Rememkr this basic rule:
A lplay that does t 1 . -*a - things 1s aerrerrnan a play ; Just 01 thl i tY
7. White 51: Bar15 19120* White makes one 5-pointwhile fighting hr the other and unsracking his pile on thc 19-point. A nice roU. 8. Black 64:Barf21 1317 Not the bat, as I really wanted to hit back on the 20point. Now W h i t e may be able to grab both 5-pints, a p t result for him. As a consolation prize, I gzt my bar point. I didn't like giving up the midpoint, but the 7point is key to building a blockade against White's back men.
1 2 3 4 5 6
Diagram 8T: White on roll
9. White 21: 29121r 20121 White has many choices with rhi move. Hi play is obvious, making the 2 1-point while leaving no shots. h i d e s this move, Whia could try: 12/13*19/2l*,hitungmmen.Thisplaywi~ look great if Black docsnt roll a fbur or a five coming back. Otherwise, it won't accomplish much.It's probablytheweakestreasonablechoice. 19/20 19/21*, rnaking the20-point.This play has the great virtue of m&ng the most valuable point on the board, at the cost ofleaving a return shot.The realmeritofthe play is that this is likely to be a wry long game
10. Black stays out.
long game the v a l m nf ng point
A strong point, by definition, nullifies certain possibiieies for your opponent each roll. The longer the game, the more effective the strong points are.
TO HIT OR NOT TO HIT Another possibilityis 19120 12/14, hittingno checkers, but diversifying off the midpoint.This is aaudly my first choice. The hit here doesn't a c w m p l i much since Black has no threats which need to be prevented. The non-hirting play actually gives White the best board control.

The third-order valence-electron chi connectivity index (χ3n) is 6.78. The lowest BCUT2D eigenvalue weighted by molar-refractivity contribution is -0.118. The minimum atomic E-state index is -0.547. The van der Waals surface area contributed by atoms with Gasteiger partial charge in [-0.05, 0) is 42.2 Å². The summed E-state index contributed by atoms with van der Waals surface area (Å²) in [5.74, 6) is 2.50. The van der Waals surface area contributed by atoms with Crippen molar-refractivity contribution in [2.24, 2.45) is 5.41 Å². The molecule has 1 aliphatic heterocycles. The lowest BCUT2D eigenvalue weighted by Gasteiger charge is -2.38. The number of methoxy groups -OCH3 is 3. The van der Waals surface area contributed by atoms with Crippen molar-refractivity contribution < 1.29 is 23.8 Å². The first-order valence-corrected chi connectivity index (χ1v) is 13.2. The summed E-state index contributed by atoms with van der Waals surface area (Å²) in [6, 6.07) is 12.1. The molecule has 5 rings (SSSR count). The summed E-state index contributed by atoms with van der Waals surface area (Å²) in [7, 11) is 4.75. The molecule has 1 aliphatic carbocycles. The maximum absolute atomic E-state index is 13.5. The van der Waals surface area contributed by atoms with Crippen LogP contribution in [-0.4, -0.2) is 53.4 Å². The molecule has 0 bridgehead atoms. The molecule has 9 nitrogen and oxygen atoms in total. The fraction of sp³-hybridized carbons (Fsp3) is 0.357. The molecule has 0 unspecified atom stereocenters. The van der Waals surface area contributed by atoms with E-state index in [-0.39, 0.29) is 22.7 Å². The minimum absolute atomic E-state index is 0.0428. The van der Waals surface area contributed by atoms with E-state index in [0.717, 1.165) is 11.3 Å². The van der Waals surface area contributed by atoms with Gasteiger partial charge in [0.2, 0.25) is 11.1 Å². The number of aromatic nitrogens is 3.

I I. White 52: 12/17 12/14 White brings more builders to bear on the 20-point and the 18-point. He also complem the job of unsmcking the midpoint and bringing his checkers into play. Right now, the game is a b u t even. White has the better mrucnue, but Blackleads in the race and has the makings of a blockade.
The non-hit is a hard play to find, since there are so many hitting plays available.
~ ' v e al ready
:ructural play may me
,e imputrtant t ie hit.
Diagram 88: Bhck en rou 12. Black55 k l l 5 23/13 A nice shot, and my position improves dramatically. I remake the midpoint and escape the last checker. A lot now hinges on whether Whtc mn now hit with a one
or a three. If White hits, we will still have a complex game. IfWhite misses, the gamewill become a holding position with White anchored on the 5-point and waiting to get a shot later in the game.
a brealahroughat the time and have since beenadopted by all the top players, They remain as valid today as when the book was published. Let's look briefly at Magtiel's criteria and apply them to
the situation at hand:
(I) Compare the strength of the innet boards. If your inner board is stronger, make a b l d play If his inner board is stronger, make a & play. Here White has the stronger inner board. This argues for a bold play.
Diagram 89:White en roll 13. White 6 3 12115* 14/20 White hits with the three and then has a choice on how to play the six. He can't move h is back men, and breaking the midpointwith 12118 doesn'tlook appding. The choice is between the safe 15121 and the boid 14/20.
BOLD PLAY VERSUS SAFE P U V Some 20 years ago, Paul Magriel, in his great work Backgammon, developed the criteria for deciding ktween a safe play and a bold play, Those criteria were